|Publication number||US4855889 A|
|Application number||US 07/143,497|
|Publication date||Aug 8, 1989|
|Filing date||Jan 12, 1988|
|Priority date||Jan 15, 1987|
|Also published as||CA1288132C, DE3872719D1, DE3872719T2, EP0275223A1, EP0275223B1|
|Publication number||07143497, 143497, US 4855889 A, US 4855889A, US-A-4855889, US4855889 A, US4855889A|
|Inventors||Michele Blanchot, Daniel Dutertre-Laduree, Rein A. Roos|
|Original Assignee||Professional General Electronic Products|
|Export Citation||BiBTeX, EndNote, RefMan|
|Patent Citations (3), Non-Patent Citations (4), Referenced by (4), Classifications (11), Legal Events (6)|
|External Links: USPTO, USPTO Assignment, Espacenet|
The invention relates to a high-tension generator circuit with very low current consumption, for example for particle detectors.
From the document FR-2 561 778 it is known to construct a particle detector operating with a current of the order of the pico-ampere. A detector of this type must have its electrodes subjected to a direct high tension, preferably between 1000 and 400 volts.
One aim of the present invention is to provide a high-tension generator circuit able to supply a voltage of about 1000 to 4000 volts, and which occupies a small space and has a very low current consumption, starting from a polarization voltage of about 10 volts.
The object of the invention is a high-tension generator circuit with very low current consumption, of the type comprising a step-up voltage transformer and, on the secondary side, a voltage step-up circuit, characterized in that the primary of the transformer is fed by means of a power transistor whose drive transistor is controlled by means of a resistance-capacitance circuit, and in that in each conduction period of the primary the secondary brings about a reversal of the polarity of said capacitance.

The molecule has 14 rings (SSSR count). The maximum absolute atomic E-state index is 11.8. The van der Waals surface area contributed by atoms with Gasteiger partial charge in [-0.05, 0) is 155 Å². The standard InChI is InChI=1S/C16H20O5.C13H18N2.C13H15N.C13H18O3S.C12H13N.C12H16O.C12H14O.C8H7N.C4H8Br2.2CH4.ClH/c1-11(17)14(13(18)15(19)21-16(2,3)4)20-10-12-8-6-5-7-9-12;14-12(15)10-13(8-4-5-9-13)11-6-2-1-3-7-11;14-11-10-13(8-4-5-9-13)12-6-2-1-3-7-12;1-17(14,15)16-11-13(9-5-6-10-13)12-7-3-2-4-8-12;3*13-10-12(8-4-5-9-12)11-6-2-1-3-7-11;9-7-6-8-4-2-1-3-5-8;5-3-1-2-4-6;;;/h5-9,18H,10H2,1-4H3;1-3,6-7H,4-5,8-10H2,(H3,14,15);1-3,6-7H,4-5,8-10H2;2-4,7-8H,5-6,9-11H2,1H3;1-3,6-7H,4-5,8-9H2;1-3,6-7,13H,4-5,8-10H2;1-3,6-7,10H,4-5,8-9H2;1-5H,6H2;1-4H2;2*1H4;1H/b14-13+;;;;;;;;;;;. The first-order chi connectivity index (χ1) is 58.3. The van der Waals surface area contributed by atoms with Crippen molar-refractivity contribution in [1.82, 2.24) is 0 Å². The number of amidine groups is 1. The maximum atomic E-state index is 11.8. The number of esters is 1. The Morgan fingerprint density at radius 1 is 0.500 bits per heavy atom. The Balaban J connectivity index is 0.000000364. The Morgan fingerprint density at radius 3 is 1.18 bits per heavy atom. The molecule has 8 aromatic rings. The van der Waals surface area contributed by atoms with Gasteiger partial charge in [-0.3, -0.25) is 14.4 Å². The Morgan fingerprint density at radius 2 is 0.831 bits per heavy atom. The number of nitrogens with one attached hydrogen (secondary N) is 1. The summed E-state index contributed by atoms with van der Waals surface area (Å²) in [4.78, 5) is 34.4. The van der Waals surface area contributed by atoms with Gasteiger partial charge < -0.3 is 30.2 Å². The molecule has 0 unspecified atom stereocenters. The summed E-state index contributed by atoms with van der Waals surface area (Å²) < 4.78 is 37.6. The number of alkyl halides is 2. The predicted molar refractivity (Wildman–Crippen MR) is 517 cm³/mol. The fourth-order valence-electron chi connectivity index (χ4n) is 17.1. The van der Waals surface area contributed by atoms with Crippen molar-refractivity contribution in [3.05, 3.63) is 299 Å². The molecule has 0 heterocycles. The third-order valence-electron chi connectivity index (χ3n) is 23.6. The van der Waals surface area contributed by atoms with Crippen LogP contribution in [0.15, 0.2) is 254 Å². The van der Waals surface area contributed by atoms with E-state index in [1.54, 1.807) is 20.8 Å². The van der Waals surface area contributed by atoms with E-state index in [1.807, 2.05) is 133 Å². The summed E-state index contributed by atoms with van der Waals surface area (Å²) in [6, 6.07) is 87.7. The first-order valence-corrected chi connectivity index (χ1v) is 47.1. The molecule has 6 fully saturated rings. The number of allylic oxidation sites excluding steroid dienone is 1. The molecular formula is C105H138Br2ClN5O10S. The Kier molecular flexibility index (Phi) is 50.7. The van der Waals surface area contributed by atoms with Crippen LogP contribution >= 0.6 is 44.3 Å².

According to other characteristics of the invention:
the reversal of polarity is effected by coupling;
the coupling is of the capacitive type;
during the conduction periods of the power transistor the current in the primary is of the order of 1 A, while the mean current in the primary is lower than 100 μA;
the duration of the conduction periods of the primary is of the order of the μs, and the time separating two successive conduction periods is of the order of a few ms;
the high tension in the secondary amounts to several thousand volts.
Other characteristics will emerge from the description given below with reference to the accompanying drawings, in which:
FIG. 1 is a diagram of the high-tension generator circuit according to the invention, applied to a particle detector, and